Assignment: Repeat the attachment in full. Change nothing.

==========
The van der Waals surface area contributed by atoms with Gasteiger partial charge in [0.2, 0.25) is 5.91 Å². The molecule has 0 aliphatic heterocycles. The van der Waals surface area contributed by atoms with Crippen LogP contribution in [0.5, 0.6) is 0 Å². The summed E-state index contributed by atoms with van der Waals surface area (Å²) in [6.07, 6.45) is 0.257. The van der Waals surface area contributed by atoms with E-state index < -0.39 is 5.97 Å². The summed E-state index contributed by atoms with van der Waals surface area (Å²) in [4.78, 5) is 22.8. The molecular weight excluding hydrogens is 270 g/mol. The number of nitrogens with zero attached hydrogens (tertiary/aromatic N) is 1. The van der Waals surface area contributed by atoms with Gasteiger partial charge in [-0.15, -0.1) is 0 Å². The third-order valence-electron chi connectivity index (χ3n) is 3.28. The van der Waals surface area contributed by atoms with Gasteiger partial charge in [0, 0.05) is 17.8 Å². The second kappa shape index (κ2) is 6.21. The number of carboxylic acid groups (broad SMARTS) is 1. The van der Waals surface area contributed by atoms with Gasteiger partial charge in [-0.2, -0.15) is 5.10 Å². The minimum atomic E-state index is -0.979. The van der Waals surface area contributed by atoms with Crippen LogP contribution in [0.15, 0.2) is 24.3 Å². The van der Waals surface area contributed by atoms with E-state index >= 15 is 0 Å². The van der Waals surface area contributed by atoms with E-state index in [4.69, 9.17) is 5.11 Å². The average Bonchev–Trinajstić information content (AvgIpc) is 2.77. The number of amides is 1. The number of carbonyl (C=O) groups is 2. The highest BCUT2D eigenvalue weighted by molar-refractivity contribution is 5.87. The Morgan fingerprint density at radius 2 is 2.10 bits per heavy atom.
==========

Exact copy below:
The van der Waals surface area contributed by atoms with Gasteiger partial charge in [0.2, 0.25) is 5.91 Å². The molecule has 0 aliphatic heterocycles. The van der Waals surface area contributed by atoms with Crippen LogP contribution in [0.5, 0.6) is 0 Å². The summed E-state index contributed by atoms with van der Waals surface area (Å²) in [6.07, 6.45) is 0.257. The van der Waals surface area contributed by atoms with E-state index < -0.39 is 5.97 Å². The summed E-state index contributed by atoms with van der Waals surface area (Å²) in [4.78, 5) is 22.8. The molecular weight excluding hydrogens is 270 g/mol. The number of nitrogens with zero attached hydrogens (tertiary/aromatic N) is 1. The van der Waals surface area contributed by atoms with Gasteiger partial charge in [-0.15, -0.1) is 0 Å². The third-order valence-electron chi connectivity index (χ3n) is 3.28. The van der Waals surface area contributed by atoms with Gasteiger partial charge in [0, 0.05) is 17.8 Å². The second kappa shape index (κ2) is 6.21. The number of carboxylic acid groups (broad SMARTS) is 1. The van der Waals surface area contributed by atoms with Gasteiger partial charge in [-0.2, -0.15) is 5.10 Å². The minimum atomic E-state index is -0.979. The van der Waals surface area contributed by atoms with Crippen LogP contribution in [0.15, 0.2) is 24.3 Å². The van der Waals surface area contributed by atoms with E-state index >= 15 is 0 Å². The van der Waals surface area contributed by atoms with E-state index in [4.69, 9.17) is 5.11 Å². The average Bonchev–Trinajstić information content (AvgIpc) is 2.77. The number of amides is 1. The number of carbonyl (C=O) groups is 2. The highest BCUT2D eigenvalue weighted by molar-refractivity contribution is 5.87. The Morgan fingerprint density at radius 2 is 2.10 bits per heavy atom.